Waste company slashes size of controversial Cumberland landfill

By: - December 16, 2019 12:01 am
Cumberland landfill sign

A landfill protester’s sign outside a meeting in Cumberland County in August 2018. (Sarah Vogelsong/Virginia Mercury)

The company behind a controversial mega-landfill in Cumberland County has eliminated one of two cells from its plans, reducing the area where waste can be dumped by more than half.

The change “significantly reduces” the project’s impact on both wetlands and the surrounding communities, said Jay Smith, a spokesperson for the Green Ridge Recycling and Disposal Facility being planned by County Waste of Virginia.

The original proposal, which was approved in a mere 35 days by the Cumberland Board of Supervisors in June 2018, called for a 500- to 650-acre landfill on a 1,200-acre site. The disposal area was separated into an eastern and a western cell.

The newest plans, which were presented last week to the incoming Board of Supervisors that will take office in January, eliminate the eastern cell and cut the size of the disposal area to 240 acres. 

Green Ridge map
The original plan for the Green Ridge Recycling and Disposal Facility in Cumberland County. The new plan eliminates the eastern cell and reduces the total disposal area to 240 acres. (Green Ridge)

Smith said that the decision to drop the eastern cell, which was slated to be developed after the western cell, was driven by the company’s desire to reduce its impacts. According to him, under the scaled-down plan, primary wetland impacts will drop from 3.38 acres to zero, while the number of houses within a half-mile of the landfill will decline from 58 to 37.

Despite the reduction in size, Smith said that neither the landfill’s planned lifespan of 30 years nor its projected revenue is expected to decrease. By redesigning the western cell to maximize capacity and using a more easily compacted synthetic foam rather than dirt as a daily cover, County Waste anticipates it will still be able to take in its permitted 3,500 to 5,000 daily tons of trash, while the tying of revenues to tonnage in the host agreement should also keep revenues stable.

The land previously allotted for the eastern cell “could be used as part of operations,” said Smith, “but for the most part it will serve as a nice buffer area between the disposal area and the homes on Miller Lane.”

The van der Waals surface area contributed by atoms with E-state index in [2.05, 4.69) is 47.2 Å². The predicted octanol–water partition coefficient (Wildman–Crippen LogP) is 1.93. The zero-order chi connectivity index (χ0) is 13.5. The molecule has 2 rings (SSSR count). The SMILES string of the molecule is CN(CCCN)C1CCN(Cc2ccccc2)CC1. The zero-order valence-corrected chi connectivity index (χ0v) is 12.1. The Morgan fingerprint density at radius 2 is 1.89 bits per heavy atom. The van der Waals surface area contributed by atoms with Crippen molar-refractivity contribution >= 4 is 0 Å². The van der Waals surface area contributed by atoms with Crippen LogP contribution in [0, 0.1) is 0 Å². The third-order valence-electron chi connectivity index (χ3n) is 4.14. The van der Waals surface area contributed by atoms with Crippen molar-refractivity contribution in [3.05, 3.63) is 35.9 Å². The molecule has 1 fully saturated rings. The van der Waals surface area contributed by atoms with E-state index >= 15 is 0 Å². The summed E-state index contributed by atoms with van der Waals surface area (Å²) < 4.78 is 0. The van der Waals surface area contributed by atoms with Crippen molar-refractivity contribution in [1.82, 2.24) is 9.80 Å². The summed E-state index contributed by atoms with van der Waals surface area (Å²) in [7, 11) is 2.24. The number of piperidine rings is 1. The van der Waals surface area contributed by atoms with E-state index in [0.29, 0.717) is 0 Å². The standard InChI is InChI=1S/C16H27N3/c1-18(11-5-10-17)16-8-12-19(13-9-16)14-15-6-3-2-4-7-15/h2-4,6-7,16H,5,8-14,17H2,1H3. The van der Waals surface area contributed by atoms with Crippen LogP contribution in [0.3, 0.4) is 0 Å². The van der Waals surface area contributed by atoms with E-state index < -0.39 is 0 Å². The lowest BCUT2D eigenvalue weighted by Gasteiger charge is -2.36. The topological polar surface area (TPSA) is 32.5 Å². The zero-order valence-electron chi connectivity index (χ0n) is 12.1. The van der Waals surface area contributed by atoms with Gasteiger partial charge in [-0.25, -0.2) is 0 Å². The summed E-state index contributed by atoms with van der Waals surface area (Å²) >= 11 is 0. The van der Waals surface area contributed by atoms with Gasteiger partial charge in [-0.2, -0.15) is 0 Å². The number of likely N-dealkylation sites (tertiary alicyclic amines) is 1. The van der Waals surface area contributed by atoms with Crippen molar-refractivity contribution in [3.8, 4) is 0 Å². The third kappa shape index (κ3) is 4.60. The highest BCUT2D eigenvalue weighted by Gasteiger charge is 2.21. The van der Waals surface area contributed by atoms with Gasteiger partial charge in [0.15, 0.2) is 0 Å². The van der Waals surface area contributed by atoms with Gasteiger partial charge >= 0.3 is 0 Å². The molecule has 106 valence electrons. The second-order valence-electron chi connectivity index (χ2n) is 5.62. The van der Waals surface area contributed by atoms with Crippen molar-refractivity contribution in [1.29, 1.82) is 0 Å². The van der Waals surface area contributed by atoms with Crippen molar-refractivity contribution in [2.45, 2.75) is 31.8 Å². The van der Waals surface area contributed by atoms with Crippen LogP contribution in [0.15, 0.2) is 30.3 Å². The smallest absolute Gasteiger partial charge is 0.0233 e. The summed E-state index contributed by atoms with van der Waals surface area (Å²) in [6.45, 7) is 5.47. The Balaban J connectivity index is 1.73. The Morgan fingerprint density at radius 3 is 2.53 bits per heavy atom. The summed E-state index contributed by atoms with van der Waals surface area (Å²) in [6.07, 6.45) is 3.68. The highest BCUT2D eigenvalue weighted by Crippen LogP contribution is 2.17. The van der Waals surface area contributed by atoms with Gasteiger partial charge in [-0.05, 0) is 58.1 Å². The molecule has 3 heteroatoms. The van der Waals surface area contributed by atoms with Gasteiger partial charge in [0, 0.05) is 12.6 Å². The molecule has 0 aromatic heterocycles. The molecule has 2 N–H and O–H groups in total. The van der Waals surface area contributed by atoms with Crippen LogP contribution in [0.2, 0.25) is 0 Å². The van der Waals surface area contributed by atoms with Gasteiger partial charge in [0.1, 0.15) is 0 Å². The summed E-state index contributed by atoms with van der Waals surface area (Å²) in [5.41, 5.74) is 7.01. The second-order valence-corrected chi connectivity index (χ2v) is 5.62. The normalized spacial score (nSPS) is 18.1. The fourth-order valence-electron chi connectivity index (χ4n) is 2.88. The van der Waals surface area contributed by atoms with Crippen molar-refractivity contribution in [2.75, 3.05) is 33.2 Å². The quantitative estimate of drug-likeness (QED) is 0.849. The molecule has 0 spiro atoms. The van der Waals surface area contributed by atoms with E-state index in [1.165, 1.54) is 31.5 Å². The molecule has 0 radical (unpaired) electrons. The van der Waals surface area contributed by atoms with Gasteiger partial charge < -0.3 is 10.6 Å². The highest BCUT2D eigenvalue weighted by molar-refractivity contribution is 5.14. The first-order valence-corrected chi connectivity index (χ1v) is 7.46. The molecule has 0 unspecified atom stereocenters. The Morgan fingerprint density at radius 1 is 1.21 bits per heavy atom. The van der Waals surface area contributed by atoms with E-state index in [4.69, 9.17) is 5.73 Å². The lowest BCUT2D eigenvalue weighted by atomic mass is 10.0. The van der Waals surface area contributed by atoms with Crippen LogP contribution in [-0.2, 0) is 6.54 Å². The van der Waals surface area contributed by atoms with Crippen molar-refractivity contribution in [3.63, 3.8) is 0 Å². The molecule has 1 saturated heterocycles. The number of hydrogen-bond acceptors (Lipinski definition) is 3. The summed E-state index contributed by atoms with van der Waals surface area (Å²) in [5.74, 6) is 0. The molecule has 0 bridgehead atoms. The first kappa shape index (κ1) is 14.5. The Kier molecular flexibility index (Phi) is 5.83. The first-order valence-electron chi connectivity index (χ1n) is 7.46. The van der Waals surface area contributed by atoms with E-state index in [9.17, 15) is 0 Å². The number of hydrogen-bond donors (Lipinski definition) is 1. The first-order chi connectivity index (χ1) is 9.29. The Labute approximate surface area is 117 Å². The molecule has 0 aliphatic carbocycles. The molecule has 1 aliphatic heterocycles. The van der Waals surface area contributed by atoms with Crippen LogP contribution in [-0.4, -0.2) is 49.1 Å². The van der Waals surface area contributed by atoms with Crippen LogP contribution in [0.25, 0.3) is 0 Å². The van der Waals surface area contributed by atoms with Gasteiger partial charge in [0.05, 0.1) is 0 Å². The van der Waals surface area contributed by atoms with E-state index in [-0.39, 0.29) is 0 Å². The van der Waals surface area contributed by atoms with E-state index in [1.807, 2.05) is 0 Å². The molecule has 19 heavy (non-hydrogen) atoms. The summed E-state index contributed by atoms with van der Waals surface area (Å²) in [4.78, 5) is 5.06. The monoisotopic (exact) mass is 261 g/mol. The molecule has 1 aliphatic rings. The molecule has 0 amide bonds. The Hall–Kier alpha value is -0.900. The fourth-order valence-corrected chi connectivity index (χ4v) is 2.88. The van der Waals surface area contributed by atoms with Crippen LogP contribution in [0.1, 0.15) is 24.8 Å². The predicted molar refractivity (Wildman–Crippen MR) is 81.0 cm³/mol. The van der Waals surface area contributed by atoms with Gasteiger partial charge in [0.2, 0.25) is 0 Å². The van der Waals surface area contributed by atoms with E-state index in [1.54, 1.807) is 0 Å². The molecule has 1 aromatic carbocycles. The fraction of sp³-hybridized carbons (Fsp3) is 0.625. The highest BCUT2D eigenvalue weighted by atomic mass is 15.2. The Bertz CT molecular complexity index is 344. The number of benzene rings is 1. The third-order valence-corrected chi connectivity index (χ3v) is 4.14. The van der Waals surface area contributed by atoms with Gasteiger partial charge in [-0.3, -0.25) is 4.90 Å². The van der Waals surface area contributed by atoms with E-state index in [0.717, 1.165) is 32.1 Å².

Residents in both Cumberland and Powhatan have vigorously fought Green Ridge, which is sited about a mile from the border between the counties. 

The issue quickly roped in politicians at all levels. Del. Delores McQuinn, D-Richmond, Sen. Glen Sturtevant, R-Chesterfield, and Del. Lee Ware, R-Powhatan, voiced concern about the landfill’s encroachment on possible African American burial grounds and the Pine Grove School, a historic Rosenwald school for African American children. Ghazala Hashmi, D-Richmond, early in her successful campaign against Sturtevant pledged to do “all that I can to stop the progress of this massive dump site that will make a literal wasteland of our rural community.”

And in Cumberland itself, November elections swept in an entirely new Board of Supervisors. Two incumbents were defeated, including Lloyd Banks of District 2, where the landfill is slated to be built. Banks had voted against Green Ridge but was criticized by some constituents as not actively fighting the proposal; he was decisively defeated by project opponent and political newcomer Ron Tavernier.

Asked about the changes to the Green Ridge plan, Tavernier said that “the elimination of the eastern cell alleviates pressures on Powhatan and Cumberland and takes the close proximity further from the county lines.”

Green Ridge still needs a waste permit from the Virginia Department of Environmental Quality before any construction can start. Smith said that County Waste anticipates it will file its application prior to the end of the year.

The waste management company also made headlines last week when it was announced that Canadian company GFL Environmental would acquire County Waste of Virginia and its subsidiaries, with the deal expected to close in January.

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Sarah Vogelsong
Sarah Vogelsong

Sarah is Editor-in-Chief of the Mercury and previously its environment and energy reporter. She has worked for multiple Virginia and regional publications, including Chesapeake Bay Journal, The Progress-Index and The Caroline Progress. Her reporting has won awards from groups such as the Society of Environmental Journalists and Virginia Press Association, and she is an alumna of the Columbia Energy Journalism Initiative and Metcalf Institute Science Immersion Workshop for Journalists.